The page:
SEACAP 4 SDG transfers knowledge on public building renovation through a Living Lab approach (phase II)
The SEACAP 4 SDG project aims to contribute to fighting climate change by reducing energy consumption in public buildings across the Mediterranean. It does so by the capitalization of a number of outputs and outcomes from Selected Reference Projects (SRP) financed within different EU Initiatives (ENI CBCMED, INTERREG MED, UfM).
One of these outputs is the Mediterranean Cross-Border Living Lab (MCBLL) developed within the MED-ECOSURE project. This methodology aims to develop physical and virtual tools to stimulate participatory processes, supporting university building managers with predictive tools and enhancing their capacity to plan and implement sustainable energy mix strategies and technologies in Mediterranean.
This training programme is currently underway through the establishment of the SEACAP Living Lab (SLL) and includes two levels:
- Training for the benefit of the project partners and local experts on Selected Reference Projects (SRPs)
- Training on how to develop and implement a SEACAP through a Living lab approach for the benefit of the Local Implementation Team of the project in a first phase which will conduct the same training at each local level for the beneficiary municipalities and cities.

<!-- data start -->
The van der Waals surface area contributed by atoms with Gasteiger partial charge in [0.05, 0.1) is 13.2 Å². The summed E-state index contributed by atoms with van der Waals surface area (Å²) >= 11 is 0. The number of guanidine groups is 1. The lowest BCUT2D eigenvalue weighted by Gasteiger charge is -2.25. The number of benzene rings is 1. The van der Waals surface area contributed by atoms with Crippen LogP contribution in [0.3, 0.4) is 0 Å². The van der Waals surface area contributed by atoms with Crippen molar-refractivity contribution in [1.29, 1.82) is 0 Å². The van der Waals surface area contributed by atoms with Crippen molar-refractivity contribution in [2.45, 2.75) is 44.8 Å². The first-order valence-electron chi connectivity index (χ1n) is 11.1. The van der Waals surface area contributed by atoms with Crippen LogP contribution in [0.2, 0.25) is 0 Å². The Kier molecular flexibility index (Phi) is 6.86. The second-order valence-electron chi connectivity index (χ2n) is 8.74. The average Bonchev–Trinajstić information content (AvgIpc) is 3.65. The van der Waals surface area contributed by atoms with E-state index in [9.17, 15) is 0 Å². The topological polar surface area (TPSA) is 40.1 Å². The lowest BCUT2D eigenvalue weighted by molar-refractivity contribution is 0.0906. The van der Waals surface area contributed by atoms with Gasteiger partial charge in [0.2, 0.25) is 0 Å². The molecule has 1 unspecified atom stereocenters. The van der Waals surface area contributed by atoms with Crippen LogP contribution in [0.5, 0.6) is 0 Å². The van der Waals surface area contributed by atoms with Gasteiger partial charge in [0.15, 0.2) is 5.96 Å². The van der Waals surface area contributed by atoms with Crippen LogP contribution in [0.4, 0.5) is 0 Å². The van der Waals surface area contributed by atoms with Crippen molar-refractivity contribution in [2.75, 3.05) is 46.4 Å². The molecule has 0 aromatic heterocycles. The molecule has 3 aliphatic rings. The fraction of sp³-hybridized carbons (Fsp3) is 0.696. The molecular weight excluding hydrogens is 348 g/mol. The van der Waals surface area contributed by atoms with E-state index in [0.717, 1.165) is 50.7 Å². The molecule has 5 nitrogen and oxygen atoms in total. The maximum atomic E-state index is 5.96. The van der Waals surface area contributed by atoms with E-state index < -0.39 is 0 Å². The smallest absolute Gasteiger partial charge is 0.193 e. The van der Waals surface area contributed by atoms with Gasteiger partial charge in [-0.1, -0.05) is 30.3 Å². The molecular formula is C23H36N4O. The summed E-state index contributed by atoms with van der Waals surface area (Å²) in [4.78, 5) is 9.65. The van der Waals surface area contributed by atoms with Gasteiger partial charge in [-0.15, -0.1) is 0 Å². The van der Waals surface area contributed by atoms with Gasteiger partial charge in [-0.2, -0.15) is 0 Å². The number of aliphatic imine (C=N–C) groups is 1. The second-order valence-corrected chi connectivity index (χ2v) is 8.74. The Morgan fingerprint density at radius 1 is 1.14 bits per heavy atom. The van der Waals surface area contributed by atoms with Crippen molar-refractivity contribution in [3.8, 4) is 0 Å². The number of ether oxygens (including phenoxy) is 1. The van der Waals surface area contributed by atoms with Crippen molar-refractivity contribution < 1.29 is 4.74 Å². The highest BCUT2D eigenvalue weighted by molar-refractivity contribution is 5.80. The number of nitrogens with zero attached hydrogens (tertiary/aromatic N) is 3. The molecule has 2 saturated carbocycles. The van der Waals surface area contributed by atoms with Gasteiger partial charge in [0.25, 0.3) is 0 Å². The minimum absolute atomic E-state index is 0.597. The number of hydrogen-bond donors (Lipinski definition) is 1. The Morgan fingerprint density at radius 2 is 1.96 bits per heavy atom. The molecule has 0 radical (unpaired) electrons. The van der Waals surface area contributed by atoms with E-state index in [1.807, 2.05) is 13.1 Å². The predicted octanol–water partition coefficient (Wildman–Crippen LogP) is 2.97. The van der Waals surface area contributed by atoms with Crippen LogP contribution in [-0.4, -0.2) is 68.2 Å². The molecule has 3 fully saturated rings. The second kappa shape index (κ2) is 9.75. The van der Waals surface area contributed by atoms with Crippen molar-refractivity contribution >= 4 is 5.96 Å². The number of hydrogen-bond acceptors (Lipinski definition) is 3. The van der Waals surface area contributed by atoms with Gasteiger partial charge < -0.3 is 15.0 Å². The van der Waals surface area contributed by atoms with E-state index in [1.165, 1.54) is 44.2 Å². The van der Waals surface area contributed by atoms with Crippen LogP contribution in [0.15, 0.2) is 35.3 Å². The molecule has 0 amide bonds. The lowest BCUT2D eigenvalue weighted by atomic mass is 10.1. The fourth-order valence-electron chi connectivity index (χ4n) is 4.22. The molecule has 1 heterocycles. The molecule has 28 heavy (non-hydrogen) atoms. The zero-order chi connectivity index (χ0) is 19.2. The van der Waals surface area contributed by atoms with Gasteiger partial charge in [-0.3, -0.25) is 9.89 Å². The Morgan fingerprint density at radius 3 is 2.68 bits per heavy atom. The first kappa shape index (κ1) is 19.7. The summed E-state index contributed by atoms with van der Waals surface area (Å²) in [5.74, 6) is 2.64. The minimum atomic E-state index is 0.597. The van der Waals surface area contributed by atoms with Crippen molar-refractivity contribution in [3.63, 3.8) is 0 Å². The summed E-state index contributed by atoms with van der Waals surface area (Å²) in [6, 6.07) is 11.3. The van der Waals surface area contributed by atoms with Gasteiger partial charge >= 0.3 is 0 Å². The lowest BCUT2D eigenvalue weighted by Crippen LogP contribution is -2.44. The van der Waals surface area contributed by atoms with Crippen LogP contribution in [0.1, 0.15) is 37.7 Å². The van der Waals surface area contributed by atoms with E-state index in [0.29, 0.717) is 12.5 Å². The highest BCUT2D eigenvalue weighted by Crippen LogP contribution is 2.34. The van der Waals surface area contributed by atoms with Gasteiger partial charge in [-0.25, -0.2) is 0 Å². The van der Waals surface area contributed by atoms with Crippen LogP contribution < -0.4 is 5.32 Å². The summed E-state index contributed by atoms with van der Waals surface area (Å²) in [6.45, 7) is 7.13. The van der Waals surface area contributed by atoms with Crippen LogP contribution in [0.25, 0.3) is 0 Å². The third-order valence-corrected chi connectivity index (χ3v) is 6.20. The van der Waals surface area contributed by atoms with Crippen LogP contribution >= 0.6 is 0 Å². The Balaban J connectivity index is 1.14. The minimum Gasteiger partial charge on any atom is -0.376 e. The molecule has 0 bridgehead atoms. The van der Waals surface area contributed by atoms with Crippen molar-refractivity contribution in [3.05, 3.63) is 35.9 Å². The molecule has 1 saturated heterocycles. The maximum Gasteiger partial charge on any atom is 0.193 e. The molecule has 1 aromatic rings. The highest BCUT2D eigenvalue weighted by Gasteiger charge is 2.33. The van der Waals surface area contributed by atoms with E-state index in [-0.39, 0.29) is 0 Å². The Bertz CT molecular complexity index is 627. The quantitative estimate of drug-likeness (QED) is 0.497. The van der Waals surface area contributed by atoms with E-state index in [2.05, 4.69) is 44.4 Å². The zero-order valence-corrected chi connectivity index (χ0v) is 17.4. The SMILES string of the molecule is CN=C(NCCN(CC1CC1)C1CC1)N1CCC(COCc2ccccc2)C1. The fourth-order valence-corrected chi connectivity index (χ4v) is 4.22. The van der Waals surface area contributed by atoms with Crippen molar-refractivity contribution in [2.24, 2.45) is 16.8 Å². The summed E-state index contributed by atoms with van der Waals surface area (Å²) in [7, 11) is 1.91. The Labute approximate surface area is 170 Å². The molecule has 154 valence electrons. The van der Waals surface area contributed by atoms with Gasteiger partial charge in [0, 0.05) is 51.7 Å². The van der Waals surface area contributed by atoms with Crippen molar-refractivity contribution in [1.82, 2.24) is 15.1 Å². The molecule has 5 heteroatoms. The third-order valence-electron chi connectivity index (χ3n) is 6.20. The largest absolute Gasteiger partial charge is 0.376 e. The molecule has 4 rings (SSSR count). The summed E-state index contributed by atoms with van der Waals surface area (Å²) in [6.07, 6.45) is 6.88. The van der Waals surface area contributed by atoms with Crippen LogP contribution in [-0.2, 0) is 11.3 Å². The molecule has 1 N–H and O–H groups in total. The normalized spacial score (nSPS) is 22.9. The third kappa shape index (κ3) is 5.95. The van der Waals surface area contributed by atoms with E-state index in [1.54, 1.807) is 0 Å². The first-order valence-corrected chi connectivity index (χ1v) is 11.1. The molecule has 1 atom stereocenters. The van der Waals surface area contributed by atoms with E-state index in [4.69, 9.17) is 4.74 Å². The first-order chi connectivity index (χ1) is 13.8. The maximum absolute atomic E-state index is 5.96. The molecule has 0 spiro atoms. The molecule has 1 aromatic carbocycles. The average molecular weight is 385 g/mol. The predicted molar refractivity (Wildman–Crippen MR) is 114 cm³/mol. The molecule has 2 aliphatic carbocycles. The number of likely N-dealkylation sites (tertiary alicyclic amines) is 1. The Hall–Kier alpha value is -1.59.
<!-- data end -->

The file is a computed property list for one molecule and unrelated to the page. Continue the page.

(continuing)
The training will provide the cities/municipalities representatives as well as other members of the Living Lab with the basic knowledge and tools that will allow them to develop comprehensive, realistic, and dynamic action plans, while addressing local specific challenges in the framework of a Living Lab.
The second phase of the training programme took place last 23rd and 26th of January 2023 with a Cross-Border SLIT training, delivered by the University of Patras (UPatras) and Mediterranean Renewable Energy Centre (MEDREC), both main partners of the SEACAP 4 SDG Project.
During the first session, Ms. Panagiota Saranti (UPatras) together with Ms. Souha Ferchichi (MEDREC) introduced the SEACAP (Sustainable Energy Access and Climate Action Plan) and the methodology to develop and implement it through a Living Lab.
The second session was held by Inès Khalifa (MEDREC), who discussed how a Living Lab can be an asset for stakeholder and citizen involvement and engagement, stimulating and implementing networking activities and project impact.
Next step will be the organisation of the Local Living Lab to be delivered by the SE(A)CAP Local Implementation Team (SLIT) in the coming weeks to conduct the training at a local level.
If you are interested to learn more about the project Living Lab and join the community, you are welcome to fill out the SURVEY.